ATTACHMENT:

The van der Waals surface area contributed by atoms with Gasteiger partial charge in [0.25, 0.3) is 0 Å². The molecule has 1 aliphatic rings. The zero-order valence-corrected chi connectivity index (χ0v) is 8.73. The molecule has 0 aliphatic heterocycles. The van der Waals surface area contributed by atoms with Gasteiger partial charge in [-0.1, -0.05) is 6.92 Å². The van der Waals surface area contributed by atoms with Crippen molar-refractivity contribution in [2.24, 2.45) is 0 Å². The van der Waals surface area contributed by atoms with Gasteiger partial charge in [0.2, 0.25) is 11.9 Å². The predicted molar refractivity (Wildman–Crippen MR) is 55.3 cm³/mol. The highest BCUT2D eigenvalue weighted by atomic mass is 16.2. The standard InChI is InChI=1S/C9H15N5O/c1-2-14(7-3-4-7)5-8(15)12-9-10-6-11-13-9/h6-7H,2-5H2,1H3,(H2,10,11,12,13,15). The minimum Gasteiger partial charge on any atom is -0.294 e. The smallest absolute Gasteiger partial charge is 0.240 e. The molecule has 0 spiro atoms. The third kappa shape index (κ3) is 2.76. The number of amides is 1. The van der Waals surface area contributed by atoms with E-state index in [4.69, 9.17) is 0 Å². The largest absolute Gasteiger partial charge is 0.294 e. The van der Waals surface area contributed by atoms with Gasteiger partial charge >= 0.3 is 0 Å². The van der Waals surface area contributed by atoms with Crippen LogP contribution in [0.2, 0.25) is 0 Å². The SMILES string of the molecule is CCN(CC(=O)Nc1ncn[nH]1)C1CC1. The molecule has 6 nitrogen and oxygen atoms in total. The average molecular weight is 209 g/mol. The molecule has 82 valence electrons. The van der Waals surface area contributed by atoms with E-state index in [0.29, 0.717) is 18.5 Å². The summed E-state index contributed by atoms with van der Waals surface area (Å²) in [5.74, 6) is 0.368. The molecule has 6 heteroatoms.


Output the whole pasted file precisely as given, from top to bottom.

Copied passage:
The van der Waals surface area contributed by atoms with Gasteiger partial charge in [0.25, 0.3) is 0 Å². The molecule has 1 aliphatic rings. The zero-order valence-corrected chi connectivity index (χ0v) is 8.73. The molecule has 0 aliphatic heterocycles. The van der Waals surface area contributed by atoms with Gasteiger partial charge in [-0.1, -0.05) is 6.92 Å². The van der Waals surface area contributed by atoms with Crippen molar-refractivity contribution in [2.24, 2.45) is 0 Å². The van der Waals surface area contributed by atoms with Gasteiger partial charge in [0.2, 0.25) is 11.9 Å². The predicted molar refractivity (Wildman–Crippen MR) is 55.3 cm³/mol. The highest BCUT2D eigenvalue weighted by atomic mass is 16.2. The standard InChI is InChI=1S/C9H15N5O/c1-2-14(7-3-4-7)5-8(15)12-9-10-6-11-13-9/h6-7H,2-5H2,1H3,(H2,10,11,12,13,15). The minimum Gasteiger partial charge on any atom is -0.294 e. The smallest absolute Gasteiger partial charge is 0.240 e. The molecule has 0 spiro atoms. The third kappa shape index (κ3) is 2.76. The number of amides is 1. The van der Waals surface area contributed by atoms with E-state index in [4.69, 9.17) is 0 Å². The largest absolute Gasteiger partial charge is 0.294 e. The van der Waals surface area contributed by atoms with Gasteiger partial charge >= 0.3 is 0 Å². The van der Waals surface area contributed by atoms with Crippen LogP contribution in [0.2, 0.25) is 0 Å². The SMILES string of the molecule is CCN(CC(=O)Nc1ncn[nH]1)C1CC1. The molecule has 6 nitrogen and oxygen atoms in total. The average molecular weight is 209 g/mol. The molecule has 82 valence electrons. The van der Waals surface area contributed by atoms with E-state index in [0.29, 0.717) is 18.5 Å². The summed E-state index contributed by atoms with van der Waals surface area (Å²) in [5.74, 6) is 0.368. The molecule has 6 heteroatoms.